Over the past few weeks, one of the big stories on online news sites has been the fight over the Stop Online Piracy Act. The House bill would empower the Justice Department to essentially blacklist websites that violate intellectual-property laws; it would also allow private companies to sue sites and service providers for knowingly hosting user-generated content that infringes on copyrights. There’s a reasonable debate to be had over whether SOPA and its Senate companion, the Protect IP Act, represent needed reforms or Draconian regulatory overreach. But the Internet giants and web commentators leading the opposition don’t have to settle for a fair fight. They can, and have, framed the bill as the worst thing to hit the congressional docket since the Fugitive Slave Act—and the bigger issue emerging here is why they’re able to get away with it.
Really, SOPA is just an old-fashioned Washington battle between two entrenched corporate camps: the entertainment companies that don’t want their output ripped off, and the web companies that don’t want to be saddled with increased compliance costs. But the bill’s online critics spin it as privileging the entertainment industry not just over the Internet but also over the common good itself. With the debate playing out largely on their turf, Netizens have been hammering home this point, with November 16 declared “American Censorship Day” as numerous sites plastered STOP CENSORSHIP over their logos or, in the case of Tumblr, blacked out content altogether. In a widely watched Vimeo video from the anti-SOPA group Fight for the Future, the narrator puts the stakes this way: “Hollywood movies don’t get grassroots candidates elected, they don’t overthrow corrupt regimes, and the entire entertainment industry doesn’t even contribute that much to our economy. The Internet does all these and more.”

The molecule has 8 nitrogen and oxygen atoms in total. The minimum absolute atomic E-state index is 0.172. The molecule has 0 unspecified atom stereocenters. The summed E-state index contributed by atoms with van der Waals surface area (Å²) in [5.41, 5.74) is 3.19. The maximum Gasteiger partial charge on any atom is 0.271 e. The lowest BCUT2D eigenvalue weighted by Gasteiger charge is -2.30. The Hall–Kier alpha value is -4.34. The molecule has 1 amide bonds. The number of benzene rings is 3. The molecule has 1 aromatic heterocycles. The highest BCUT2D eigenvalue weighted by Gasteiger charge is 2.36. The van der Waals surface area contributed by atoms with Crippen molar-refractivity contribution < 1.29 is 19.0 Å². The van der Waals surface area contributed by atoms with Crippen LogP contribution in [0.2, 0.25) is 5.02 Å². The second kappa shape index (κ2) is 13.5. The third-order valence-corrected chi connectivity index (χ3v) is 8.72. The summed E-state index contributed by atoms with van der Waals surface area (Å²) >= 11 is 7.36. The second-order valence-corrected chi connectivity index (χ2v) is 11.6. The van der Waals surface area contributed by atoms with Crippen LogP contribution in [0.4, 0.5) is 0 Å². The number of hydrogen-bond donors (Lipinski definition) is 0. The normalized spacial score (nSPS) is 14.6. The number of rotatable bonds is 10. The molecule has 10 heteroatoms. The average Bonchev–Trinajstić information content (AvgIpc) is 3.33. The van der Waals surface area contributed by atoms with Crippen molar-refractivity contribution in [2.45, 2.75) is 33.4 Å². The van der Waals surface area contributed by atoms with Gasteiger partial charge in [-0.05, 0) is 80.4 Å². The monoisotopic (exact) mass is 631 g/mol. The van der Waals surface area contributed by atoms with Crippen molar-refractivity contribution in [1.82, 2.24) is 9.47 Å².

The casting of SOPA as the effective enemy of future Arab Springs has carried over to the offline world, too. On “American Censorship Day,” the New York Times published an op-ed arguing that SOPA would “inflict collateral damage on democratic discourse and dissent both at home and around the world.” The piece was by Rebecca MacKinnon, whose author bio identified her as a senior fellow at the New America Foundation. What it didn’t disclose is that the chairman of New America’s board is Google executive chairman Eric Schmidt who, together with his company, has given the think tank $1.7 million over the last three years. Does that mean Google bought MacKinnon’s opposition to SOPA? No. But it’s hard to imagine the Times publishing an op-ed from, say, a critic of climate-change legislation whose think tank receives money from Exxon. While the cognoscenti are quick to suspect old-line companies of executing a hidden agenda to tilt public discourse and legislation toward their own bottom lines, web giants—especially ones that espouse the philosophy “Don’t be evil”—continue to be regarded as enlightened revolutionaries, and given the benefit of the doubt. It’s an advantage those web companies cannily exploit.
The problem that SOPA seeks to solve is that under current law, sites like YouTube and Facebook have no incentive to stop users from uploading pirated content; so long as the sites remove it when asked, they’re legally in the clear. “As a social phenomenon, YouTube is fantastic,” says Robert Levine, whose recent book Free Ride tells the story of the copyright wars. “But if you look at YouTube as a business, it was to a large extent based on copyright infringement.” Google, no doubt, was looking at YouTube as a business when it paid $1.65 billion to buy it. The rest of us might want to start looking at it that way, too.
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